1088 Words5 Pages

The laser extinction method was developed based on the work of Piere Bouger (1729), August Beer (1852) and Johann Heinrich Lambert (1760). The diminishing intensity of the light passing through a given medium was estimated by Piere Bouger. He was the first person to define the law known as Beer-Lambert law. Later on, Lambert presented the results of his experiments using white light which stated that absorbance is directly proportional to the thickness of the sample. Beer concluded that the absorbance of the light by the substance is proportional to the concentration of the substance in the sample. The modern definition of absorbance correlates the Beer-Lambert law as a function of concentration to the path length of the light travelled through*…show more content…*

The Lambert-Beer law can be better understood by the following equation where $E_{lambda}$ is the extinction, $I_0$ and $I$ are respectively the light intensities before and after the light passed through the measurement volume, $K_{ext}$ is the extinction coefficient and $L$ is the length of the probe volume. The extinction coefficient $K_{ext}$ within the measurement volume is supposed to be constant. For a discrete wavelength, the extinction coefficient is defined by where $N_V$ is the number density distribution of the soot particles, $ Q_ {ext} $ is the absorption efficiency, which is the sum of the absorption efficiency, $ Q_ {abs} $ and the scattering efficiency $ Q_ {st} $, $N(d_P)$ is the number of particles and $d_p$ is the particle diameter variable of integration. Practically, the scattering can be neglected for particles in nanoscale, without producing significant errors in LE. Thus, the extinction efficiency may be approximated by Eq. ef {lambertbeer}. $E_{lambda}$ is described as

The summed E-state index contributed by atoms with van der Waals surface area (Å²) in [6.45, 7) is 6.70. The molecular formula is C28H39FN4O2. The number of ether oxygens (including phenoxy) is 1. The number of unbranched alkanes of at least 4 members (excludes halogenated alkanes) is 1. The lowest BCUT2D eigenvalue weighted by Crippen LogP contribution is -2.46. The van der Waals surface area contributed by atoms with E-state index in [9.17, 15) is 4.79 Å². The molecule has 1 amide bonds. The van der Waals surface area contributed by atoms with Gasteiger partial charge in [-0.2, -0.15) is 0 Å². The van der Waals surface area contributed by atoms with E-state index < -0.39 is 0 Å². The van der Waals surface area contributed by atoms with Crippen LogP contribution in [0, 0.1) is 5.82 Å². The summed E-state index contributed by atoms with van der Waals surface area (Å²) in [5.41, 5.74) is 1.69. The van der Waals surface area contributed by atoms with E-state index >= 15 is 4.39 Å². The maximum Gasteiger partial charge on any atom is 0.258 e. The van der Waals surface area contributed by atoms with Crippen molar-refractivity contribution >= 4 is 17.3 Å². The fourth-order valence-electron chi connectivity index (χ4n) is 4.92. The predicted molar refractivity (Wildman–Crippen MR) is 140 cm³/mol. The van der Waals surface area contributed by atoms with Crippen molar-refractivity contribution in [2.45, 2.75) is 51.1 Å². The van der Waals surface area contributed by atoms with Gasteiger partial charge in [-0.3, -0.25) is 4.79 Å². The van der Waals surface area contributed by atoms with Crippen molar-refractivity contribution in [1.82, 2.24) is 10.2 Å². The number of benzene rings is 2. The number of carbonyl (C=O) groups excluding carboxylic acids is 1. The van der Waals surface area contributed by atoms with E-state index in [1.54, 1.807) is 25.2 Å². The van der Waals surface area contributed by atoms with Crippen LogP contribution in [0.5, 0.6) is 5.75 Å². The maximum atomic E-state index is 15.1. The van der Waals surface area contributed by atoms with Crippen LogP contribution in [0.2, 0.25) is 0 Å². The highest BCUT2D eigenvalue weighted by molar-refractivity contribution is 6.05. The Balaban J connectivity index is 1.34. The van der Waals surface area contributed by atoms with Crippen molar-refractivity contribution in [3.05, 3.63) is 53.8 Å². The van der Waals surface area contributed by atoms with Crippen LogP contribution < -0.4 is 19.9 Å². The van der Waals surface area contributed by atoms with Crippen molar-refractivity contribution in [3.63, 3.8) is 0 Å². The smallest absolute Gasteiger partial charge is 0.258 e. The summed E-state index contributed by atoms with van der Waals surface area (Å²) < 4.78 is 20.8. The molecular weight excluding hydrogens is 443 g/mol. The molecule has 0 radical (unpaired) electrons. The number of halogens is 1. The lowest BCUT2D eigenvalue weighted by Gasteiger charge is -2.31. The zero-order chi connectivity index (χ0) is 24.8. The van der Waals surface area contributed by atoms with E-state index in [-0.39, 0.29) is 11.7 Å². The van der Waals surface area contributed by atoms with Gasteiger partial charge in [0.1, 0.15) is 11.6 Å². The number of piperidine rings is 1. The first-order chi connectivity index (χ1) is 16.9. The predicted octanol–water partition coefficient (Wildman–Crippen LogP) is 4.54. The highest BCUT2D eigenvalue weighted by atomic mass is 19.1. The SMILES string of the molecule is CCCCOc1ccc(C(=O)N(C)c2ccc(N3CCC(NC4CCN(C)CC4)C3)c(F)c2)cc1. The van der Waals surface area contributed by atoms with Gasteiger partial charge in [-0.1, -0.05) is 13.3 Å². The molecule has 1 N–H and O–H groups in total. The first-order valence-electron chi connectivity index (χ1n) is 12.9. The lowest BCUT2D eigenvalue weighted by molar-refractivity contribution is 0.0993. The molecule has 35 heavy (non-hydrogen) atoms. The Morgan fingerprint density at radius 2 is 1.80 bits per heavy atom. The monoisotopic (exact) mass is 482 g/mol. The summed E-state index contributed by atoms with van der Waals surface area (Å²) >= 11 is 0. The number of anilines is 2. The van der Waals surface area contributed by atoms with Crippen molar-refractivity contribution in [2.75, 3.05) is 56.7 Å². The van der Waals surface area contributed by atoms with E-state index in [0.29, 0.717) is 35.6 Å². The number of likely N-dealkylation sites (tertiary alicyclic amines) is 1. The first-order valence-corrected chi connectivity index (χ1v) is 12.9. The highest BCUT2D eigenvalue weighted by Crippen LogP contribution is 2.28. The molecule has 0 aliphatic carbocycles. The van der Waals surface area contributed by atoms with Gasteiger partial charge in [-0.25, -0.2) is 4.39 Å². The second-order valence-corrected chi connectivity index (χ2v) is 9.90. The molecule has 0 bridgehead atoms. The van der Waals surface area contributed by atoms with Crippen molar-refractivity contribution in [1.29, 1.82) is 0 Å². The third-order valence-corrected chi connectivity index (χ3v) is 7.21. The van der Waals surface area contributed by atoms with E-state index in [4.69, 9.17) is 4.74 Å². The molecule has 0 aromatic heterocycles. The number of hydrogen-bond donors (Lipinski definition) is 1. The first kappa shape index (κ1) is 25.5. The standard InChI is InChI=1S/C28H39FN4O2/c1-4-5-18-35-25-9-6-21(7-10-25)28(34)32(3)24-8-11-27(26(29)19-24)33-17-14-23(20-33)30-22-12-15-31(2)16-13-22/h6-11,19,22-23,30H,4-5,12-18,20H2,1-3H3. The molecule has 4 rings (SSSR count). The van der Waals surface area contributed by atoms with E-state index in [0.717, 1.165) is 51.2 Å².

The Lambert-Beer law can be better understood by the following equation where $E_{lambda}$ is the extinction, $I_0$ and $I$ are respectively the light intensities before and after the light passed through the measurement volume, $K_{ext}$ is the extinction coefficient and $L$ is the length of the probe volume. The extinction coefficient $K_{ext}$ within the measurement volume is supposed to be constant. For a discrete wavelength, the extinction coefficient is defined by where $N_V$ is the number density distribution of the soot particles, $ Q_ {ext} $ is the absorption efficiency, which is the sum of the absorption efficiency, $ Q_ {abs} $ and the scattering efficiency $ Q_ {st} $, $N(d_P)$ is the number of particles and $d_p$ is the particle diameter variable of integration. Practically, the scattering can be neglected for particles in nanoscale, without producing significant errors in LE. Thus, the extinction efficiency may be approximated by Eq. ef {lambertbeer}. $E_{lambda}$ is described as

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